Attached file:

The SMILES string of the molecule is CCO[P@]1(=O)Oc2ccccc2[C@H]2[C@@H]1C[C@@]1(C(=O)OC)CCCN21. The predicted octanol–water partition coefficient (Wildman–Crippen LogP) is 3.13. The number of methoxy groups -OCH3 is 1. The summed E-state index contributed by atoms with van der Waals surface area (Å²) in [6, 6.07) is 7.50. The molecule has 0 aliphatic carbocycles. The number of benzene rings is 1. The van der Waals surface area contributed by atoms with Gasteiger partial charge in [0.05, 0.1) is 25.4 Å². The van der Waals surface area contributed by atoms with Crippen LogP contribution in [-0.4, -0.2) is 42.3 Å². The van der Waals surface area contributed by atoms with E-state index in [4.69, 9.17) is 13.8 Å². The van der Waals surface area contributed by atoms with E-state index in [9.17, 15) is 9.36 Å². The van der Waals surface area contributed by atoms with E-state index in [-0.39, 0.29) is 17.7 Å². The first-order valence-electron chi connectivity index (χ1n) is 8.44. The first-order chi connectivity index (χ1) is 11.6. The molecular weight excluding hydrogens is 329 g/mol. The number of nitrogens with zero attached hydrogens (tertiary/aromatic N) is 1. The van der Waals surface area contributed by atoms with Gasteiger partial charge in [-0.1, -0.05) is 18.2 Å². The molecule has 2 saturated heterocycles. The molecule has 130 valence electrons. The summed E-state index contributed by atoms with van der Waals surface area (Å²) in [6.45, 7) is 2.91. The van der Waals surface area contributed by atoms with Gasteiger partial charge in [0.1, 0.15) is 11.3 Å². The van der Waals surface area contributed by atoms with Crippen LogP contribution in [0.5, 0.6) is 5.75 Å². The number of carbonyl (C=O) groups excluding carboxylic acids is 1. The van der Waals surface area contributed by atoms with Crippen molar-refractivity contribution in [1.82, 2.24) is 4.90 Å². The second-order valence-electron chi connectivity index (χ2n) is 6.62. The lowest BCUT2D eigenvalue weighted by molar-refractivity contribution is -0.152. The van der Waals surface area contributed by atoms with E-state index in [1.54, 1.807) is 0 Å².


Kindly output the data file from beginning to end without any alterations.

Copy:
The SMILES string of the molecule is CCO[P@]1(=O)Oc2ccccc2[C@H]2[C@@H]1C[C@@]1(C(=O)OC)CCCN21. The predicted octanol–water partition coefficient (Wildman–Crippen LogP) is 3.13. The number of methoxy groups -OCH3 is 1. The summed E-state index contributed by atoms with van der Waals surface area (Å²) in [6, 6.07) is 7.50. The molecule has 0 aliphatic carbocycles. The number of benzene rings is 1. The van der Waals surface area contributed by atoms with Gasteiger partial charge in [0.05, 0.1) is 25.4 Å². The van der Waals surface area contributed by atoms with Crippen LogP contribution in [-0.4, -0.2) is 42.3 Å². The van der Waals surface area contributed by atoms with E-state index in [4.69, 9.17) is 13.8 Å². The van der Waals surface area contributed by atoms with E-state index in [9.17, 15) is 9.36 Å². The van der Waals surface area contributed by atoms with E-state index in [-0.39, 0.29) is 17.7 Å². The first-order valence-electron chi connectivity index (χ1n) is 8.44. The first-order chi connectivity index (χ1) is 11.6. The molecular weight excluding hydrogens is 329 g/mol. The number of nitrogens with zero attached hydrogens (tertiary/aromatic N) is 1. The van der Waals surface area contributed by atoms with Gasteiger partial charge in [-0.1, -0.05) is 18.2 Å². The molecule has 2 saturated heterocycles. The molecule has 130 valence electrons. The summed E-state index contributed by atoms with van der Waals surface area (Å²) in [6.45, 7) is 2.91. The van der Waals surface area contributed by atoms with Gasteiger partial charge in [0.1, 0.15) is 11.3 Å². The van der Waals surface area contributed by atoms with Crippen LogP contribution in [0.5, 0.6) is 5.75 Å². The number of carbonyl (C=O) groups excluding carboxylic acids is 1. The van der Waals surface area contributed by atoms with Crippen molar-refractivity contribution in [1.82, 2.24) is 4.90 Å². The second-order valence-electron chi connectivity index (χ2n) is 6.62. The lowest BCUT2D eigenvalue weighted by molar-refractivity contribution is -0.152. The van der Waals surface area contributed by atoms with E-state index in [1.54, 1.807) is 0 Å².